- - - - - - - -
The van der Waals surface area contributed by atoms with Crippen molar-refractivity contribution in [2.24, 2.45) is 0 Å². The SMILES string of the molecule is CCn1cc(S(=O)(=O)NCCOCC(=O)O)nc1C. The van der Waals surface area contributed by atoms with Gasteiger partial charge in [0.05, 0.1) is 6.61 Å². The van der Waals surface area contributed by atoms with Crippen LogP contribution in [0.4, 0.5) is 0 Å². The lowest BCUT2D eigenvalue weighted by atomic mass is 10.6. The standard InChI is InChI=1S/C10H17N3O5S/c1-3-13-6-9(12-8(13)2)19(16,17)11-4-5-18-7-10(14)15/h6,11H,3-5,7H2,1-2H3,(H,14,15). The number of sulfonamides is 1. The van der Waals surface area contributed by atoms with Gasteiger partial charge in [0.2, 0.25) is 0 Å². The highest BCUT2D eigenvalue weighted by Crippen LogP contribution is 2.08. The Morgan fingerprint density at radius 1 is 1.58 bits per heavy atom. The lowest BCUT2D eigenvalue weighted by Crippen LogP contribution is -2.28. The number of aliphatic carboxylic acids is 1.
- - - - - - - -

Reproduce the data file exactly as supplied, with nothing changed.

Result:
The van der Waals surface area contributed by atoms with Crippen molar-refractivity contribution in [2.24, 2.45) is 0 Å². The SMILES string of the molecule is CCn1cc(S(=O)(=O)NCCOCC(=O)O)nc1C. The van der Waals surface area contributed by atoms with Gasteiger partial charge in [0.05, 0.1) is 6.61 Å². The van der Waals surface area contributed by atoms with Crippen LogP contribution in [0.4, 0.5) is 0 Å². The lowest BCUT2D eigenvalue weighted by atomic mass is 10.6. The standard InChI is InChI=1S/C10H17N3O5S/c1-3-13-6-9(12-8(13)2)19(16,17)11-4-5-18-7-10(14)15/h6,11H,3-5,7H2,1-2H3,(H,14,15). The number of sulfonamides is 1. The van der Waals surface area contributed by atoms with Gasteiger partial charge in [0.2, 0.25) is 0 Å². The highest BCUT2D eigenvalue weighted by Crippen LogP contribution is 2.08. The Morgan fingerprint density at radius 1 is 1.58 bits per heavy atom. The lowest BCUT2D eigenvalue weighted by Crippen LogP contribution is -2.28. The number of aliphatic carboxylic acids is 1.